There is no formulaic order to considering the death of Jesus. Yet if I had to choose a point of inception, it would the coming to a realization of why immersion in this portion of the gospel story is so utterly necessary. Every sincere believer would readily affirm that the cross, in a general sense, is vital. The problem is that the cross was never meant to be known in a general sense. It is something intended to be remembered forever and known as exhaustively as the mind and heart permit. The next several posts will be devoted to briefly expounding why it is so essential to scour the biblical witness through deep meditation and study.
The first of these is the way in which devotion to the story of Jesus’ suffering anchors salvation to a vividly real event and prevents it from drifting into the realm of abstract concepts. Often when considering the subject of salvation our first association is with a body of ideas and doctrines that we have heard throughout our Christian experience. We must resist this with vehemence and turn our eyes to a hill outside of Jerusalem two-thousand years ago. Doctrinal ideas are both necessary and valuable but must not be detached from the real historical event of the cross. Fastening the theology of salvation to a historical event steers our focus to a Person, and thus to relationship.
The cross was not an abstract occurrence to be dissected and evaluated in order to produce cohesive dogmatic statements in thick books. There is a mystery that prevails over the reconciliation of God and man and our eyes need to be fixed upon a real person – a real life – named Jesus. We are saved by throwing our faith upon the man Christ Jesus and what He did, not by merely ascribing to a formula of justification by faith found in a piece of literature. At a real time, in a real place on earth that still exists, a Man suffered the agony of having His hands and feet pierced and pinned to wooden beams. To those present that day, the subject of modern sterile theological musings and hostile debate was a scene unforgettable in its horror and yet somehow unthinkably beautiful. Memories of skin torn asunder, heaving sweat, dripping blood, and tear-stained eyes filled their minds at the mention of the cross of Christ. Through meditating on the testimony of Scripture and the ministry of the Holy Spirit we, like them, should also know the feeling of this graphic scene bearing down upon our souls until we are crushed.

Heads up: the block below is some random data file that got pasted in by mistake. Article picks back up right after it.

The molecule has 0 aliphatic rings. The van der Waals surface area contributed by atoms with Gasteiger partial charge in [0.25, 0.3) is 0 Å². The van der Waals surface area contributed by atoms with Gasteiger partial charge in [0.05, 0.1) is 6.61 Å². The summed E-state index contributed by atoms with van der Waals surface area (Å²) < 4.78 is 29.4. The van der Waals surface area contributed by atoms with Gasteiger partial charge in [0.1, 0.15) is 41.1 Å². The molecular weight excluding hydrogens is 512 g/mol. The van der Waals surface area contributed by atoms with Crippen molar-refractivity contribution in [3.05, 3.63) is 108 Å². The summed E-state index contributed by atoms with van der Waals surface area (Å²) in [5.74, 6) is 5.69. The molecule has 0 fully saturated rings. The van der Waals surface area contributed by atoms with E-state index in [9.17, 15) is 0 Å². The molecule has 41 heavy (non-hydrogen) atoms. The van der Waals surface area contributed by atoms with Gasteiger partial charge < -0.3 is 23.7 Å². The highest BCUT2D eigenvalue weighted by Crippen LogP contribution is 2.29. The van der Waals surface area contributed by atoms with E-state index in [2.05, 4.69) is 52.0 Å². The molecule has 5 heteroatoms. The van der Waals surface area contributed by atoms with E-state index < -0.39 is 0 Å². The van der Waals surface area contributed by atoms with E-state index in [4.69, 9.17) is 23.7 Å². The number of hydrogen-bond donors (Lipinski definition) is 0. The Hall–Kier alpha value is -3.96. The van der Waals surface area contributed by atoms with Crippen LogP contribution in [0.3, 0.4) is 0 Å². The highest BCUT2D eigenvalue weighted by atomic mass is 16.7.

If one’s preoccupation is linguistic metaphors and ideas found in “the text”, it is possible to walk away from study of the cross unmoved. Yet if we join John at the foot of the cross and behold the chest we leaned upon the night before now covered in blood and straining to be filled with breath, indifference is not plausible. If we kneel beside Mary and look up to see the One who entered her womb by the Holy Spirit, the One who grew before her eyes through the passing years, the One promised to sit upon the throne of David, now marred and reviled, our heart is flung into a torrent of emotion. There is so much recorded in the gospels concerning those final days, and as we give careful attention to those details the cross will actually be real to our souls.